VietNamNet Bridge – Many retail markets in HCM City are facing a sharp decrease in stall occupancy rates, causing financial problems for market managers.
Citizens shop at Binh Tay Market in HCM City's District 6. The number of vendors at HCM City's big traditional markets has decreased sharply. (Photo: VNS)
At Pham Van Hai Retail Market in Tan Binh District, for example, most stalls selling fresh food closed by 10am the other day, far earlier than normal. Market vendor Huynh Thanh Hai said she had sold only VND100,000 worth of vegetables.
The number of stalls in the market has fallen significantly, according to Nguyen Xuan Truong, head of the Pham Van Hai Market Managing Board.
In the market section C alone, the number has dropped from 200 to 20, Truong said.
The scenario is the same in Go Vap market in Go Vap District, Ba Chieu market in Binh Thanh District, Hoang Hoa Tham market in Tan Binh District and Binh Tay market in District 6.
At Go Vap Market, Nguyen Thi Huong was putting bunches of unsold vegetables in a bag, saying that she was going to give them to a nearby pagoda and charity house.
"There are very few customers coming into the market these days," Huong said. "Many stalls around me have been left empty since owners of these stalls stopped selling or shifted to selling other kinds of items because of few customers and high taxation."
According to figures from the Ba Chieu Market Management Board, the number of stalls that sell fresh food had fallen to 15 per cent of capacity, with the remaining 70 per cent unoccupied, since the beginning of the year. Owners of some of these stalls moved their businesses to areas outside of the market.
The Go Vap Market Managing Board also revealed that the purchasing power at the market fell by 40 per cent compared with last year.
Market management boards say more stalls are closing because of a rapid increase in wet markets (illegal street-based markets) outside the main markets, high taxation, and deterioriating facilities at traditional markets.
Tran Minh Phuong of the Ba Chieu Market Management Board said the wet market nearly encircles the main market because the former was favoured by many housekeepers as they did not have to leave their motorbikes while buying food.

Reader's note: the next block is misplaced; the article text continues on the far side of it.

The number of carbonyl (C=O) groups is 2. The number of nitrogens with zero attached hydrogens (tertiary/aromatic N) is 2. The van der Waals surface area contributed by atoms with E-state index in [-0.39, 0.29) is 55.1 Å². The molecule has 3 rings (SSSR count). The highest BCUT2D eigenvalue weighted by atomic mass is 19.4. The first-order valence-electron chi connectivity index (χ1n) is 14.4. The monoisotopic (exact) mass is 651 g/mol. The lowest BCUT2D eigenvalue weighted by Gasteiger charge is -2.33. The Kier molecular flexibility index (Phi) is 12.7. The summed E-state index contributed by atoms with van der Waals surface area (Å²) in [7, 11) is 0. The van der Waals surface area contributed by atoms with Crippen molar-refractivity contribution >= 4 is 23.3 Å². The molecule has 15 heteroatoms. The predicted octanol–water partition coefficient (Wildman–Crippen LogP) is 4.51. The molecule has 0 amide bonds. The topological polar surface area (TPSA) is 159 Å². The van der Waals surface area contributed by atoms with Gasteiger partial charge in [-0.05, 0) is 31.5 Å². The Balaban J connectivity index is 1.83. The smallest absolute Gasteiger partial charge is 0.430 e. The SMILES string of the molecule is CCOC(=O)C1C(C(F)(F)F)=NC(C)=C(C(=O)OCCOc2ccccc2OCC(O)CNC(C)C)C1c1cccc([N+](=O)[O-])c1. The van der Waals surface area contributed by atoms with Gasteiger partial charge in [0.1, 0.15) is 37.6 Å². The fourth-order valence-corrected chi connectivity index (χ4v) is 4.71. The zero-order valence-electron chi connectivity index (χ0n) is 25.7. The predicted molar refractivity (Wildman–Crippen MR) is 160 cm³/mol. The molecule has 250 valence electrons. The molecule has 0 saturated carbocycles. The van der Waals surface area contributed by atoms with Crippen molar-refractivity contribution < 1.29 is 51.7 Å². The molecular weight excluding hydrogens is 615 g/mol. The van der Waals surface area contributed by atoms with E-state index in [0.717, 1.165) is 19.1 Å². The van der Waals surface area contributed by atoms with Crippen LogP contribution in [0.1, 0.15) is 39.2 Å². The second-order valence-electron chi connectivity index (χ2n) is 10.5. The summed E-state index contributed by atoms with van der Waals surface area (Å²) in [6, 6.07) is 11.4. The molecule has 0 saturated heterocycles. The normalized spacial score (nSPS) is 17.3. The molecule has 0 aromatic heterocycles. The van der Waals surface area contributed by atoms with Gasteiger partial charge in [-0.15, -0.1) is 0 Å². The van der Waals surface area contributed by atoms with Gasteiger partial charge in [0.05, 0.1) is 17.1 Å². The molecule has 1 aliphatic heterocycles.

"We have done many things to settle this wet market problem; however, it has not been very effective since streets around the market are under the control of people's committees of different wards," Phuong said.
"The market management board has many times worked with the district's examination teams and construction inspectors as well as the city's market management board to clear wet markets around Pham Van Hai Market," Xuan said.
However, violations continue even though the department has spent a great deal of money to carry out numerous inspections.
Currently, traders' selling power has fallen significantly in the main market because goods sold there are available at the outside markets.
"Sellers outside the main market are required to pay a small fee to the ward management board, which is much lower than the tax level being paid by traders in the main market," he said.
Many small traders as well as consumers are turning their face away from traditional markets also because of poor infrastructure. Many of the markets are dirty with old waste water drainage systems that cannot be used.
Other problems included unstable prices of goods and competition from an increasing number of supermarkets with modern equipment, which offered prices cheaper than in the traditional markets, market managers said.
According to the city's market development scheme, by 2015 authorised agencies plan to either relocate or clear at least 48 traditional markets. Those that are not on the list of relocation will be upgraded. The function of some ineffective markets will be changed, also.
VietNamNet/Viet Nam News